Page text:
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With redistricting having literally changed Texas’ political playing field, conservatives must remain on their toes going into next year’s primary elections. The new House District 106 is no exception, where a self-proclaimed tax-raiser is being supported in the Republican primary by members of House Speaker Joe Straus’ leadership team.

This new district is made up by parts of The Colony, Little Elm, Cross Roads and Oak Point, as well as the Denton County portion of Frisco. 
 
As of today, there are two candidates gearing up for the Republican nomination to this Denton County seat: Amber Fulton and Pat Fallon. Until recently, Ms. Fulton served on the Lewisville ISD school board where she worked to limit voter involvement in tax increase decisions. Mr. Fallon, currently the Mayor Pro Tem of Frisco, fought successfully against tax hikes and new debt.

Having freshly lost her re-election bid on the Lewisville ISD board in May, Fulton quickly announced her intention to fill a seat in the Texas House. She proclaimed that Denton County taxpayers “need a fiscal conservative fighting for them in Austin.”

It’s not abundantly clear Ms. Fulton is up to that job. Her record certainly indicates otherwise. During the 2011 legislative session Fulton traveled to Austin to lobby the legislature for the ability to increase local taxes without holding an election. Her efforts failed, as did her May re-election campaign for school board. (coincidence?)

Taxpayers need legislators in Austin fighting for them; Fulton shows a propensity to work against taxpayers.

It’s also interesting to note that when kicking off her campaign Fulton cited the support of Fort Worth-area legislators Charlie Geren and Diane Patrick as proof of her credentials. According to the Fiscal Responsibility Index, Rep. Geren has earned a cumulative score of a “D” with Rep. Patrick doing slightly better with a “D+” rating on fiscally conservative principles. Mr. Geren is a committee chairman appointed by Speaker Straus.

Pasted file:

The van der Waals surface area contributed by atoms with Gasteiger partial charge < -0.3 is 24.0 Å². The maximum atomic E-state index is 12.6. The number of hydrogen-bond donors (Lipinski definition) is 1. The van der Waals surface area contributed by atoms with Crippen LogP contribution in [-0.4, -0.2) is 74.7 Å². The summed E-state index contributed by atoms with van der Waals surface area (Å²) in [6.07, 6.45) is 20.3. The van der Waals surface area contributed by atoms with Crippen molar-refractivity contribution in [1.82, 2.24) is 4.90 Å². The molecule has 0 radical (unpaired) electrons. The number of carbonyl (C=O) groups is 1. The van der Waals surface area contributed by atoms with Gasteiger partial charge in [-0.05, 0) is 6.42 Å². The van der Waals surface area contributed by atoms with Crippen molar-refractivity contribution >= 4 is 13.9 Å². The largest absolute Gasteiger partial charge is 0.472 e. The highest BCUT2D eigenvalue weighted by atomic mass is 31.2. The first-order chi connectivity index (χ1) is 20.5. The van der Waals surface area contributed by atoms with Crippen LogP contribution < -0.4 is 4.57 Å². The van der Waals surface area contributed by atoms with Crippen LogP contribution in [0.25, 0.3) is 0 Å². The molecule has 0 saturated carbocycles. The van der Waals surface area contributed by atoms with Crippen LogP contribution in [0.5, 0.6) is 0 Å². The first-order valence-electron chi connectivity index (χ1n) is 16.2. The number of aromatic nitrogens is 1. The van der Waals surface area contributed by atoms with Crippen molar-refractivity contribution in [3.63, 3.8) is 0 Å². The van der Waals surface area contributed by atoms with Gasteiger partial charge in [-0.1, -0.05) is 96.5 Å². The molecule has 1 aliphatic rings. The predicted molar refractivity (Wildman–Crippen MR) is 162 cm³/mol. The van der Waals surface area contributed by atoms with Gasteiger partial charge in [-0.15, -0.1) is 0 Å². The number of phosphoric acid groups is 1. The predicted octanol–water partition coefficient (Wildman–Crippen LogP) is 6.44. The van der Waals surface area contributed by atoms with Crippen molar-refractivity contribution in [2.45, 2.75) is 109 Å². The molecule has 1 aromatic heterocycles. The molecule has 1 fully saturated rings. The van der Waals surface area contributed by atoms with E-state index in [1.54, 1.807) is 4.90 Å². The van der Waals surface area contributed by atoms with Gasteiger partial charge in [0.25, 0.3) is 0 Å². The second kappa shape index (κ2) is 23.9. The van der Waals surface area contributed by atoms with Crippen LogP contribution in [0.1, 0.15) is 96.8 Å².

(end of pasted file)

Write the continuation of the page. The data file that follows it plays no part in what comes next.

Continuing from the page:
On the other hand, Pat Fallon is campaigning for voters to “look beyond the rhetoric” as he leans heavily on his record of conservative leadership in Frisco.

Apart from his years of activism in Republican politics, Mr. Fallon’s record in public office is markedly different from Ms. Fulton’s. Mayor Pro Tem Fallon voted against a Frisco tax rate increase in 2009, voted against a city budget that would have “raided the reserves” in 2010, and fought against a push to add more debt to Frisco’s Arts of Collin County bonds.

In addition to his opposition to expanding debt and increasing taxes, Mr. Fallon has also pushed for greater electoral transparency, by advocating that Lewisville ISD’s residents living in Frisco have a central voting location rather than three locations for three separate elections.

It is clear that from Denton County’s HD 106 both Ms. Fulton and Mr. Fallon want to join the fight in Austin. What voters should be concerned with is on which side these candidates will be fighting; who will fight for the taxpayer, and who has a record of fighting against them?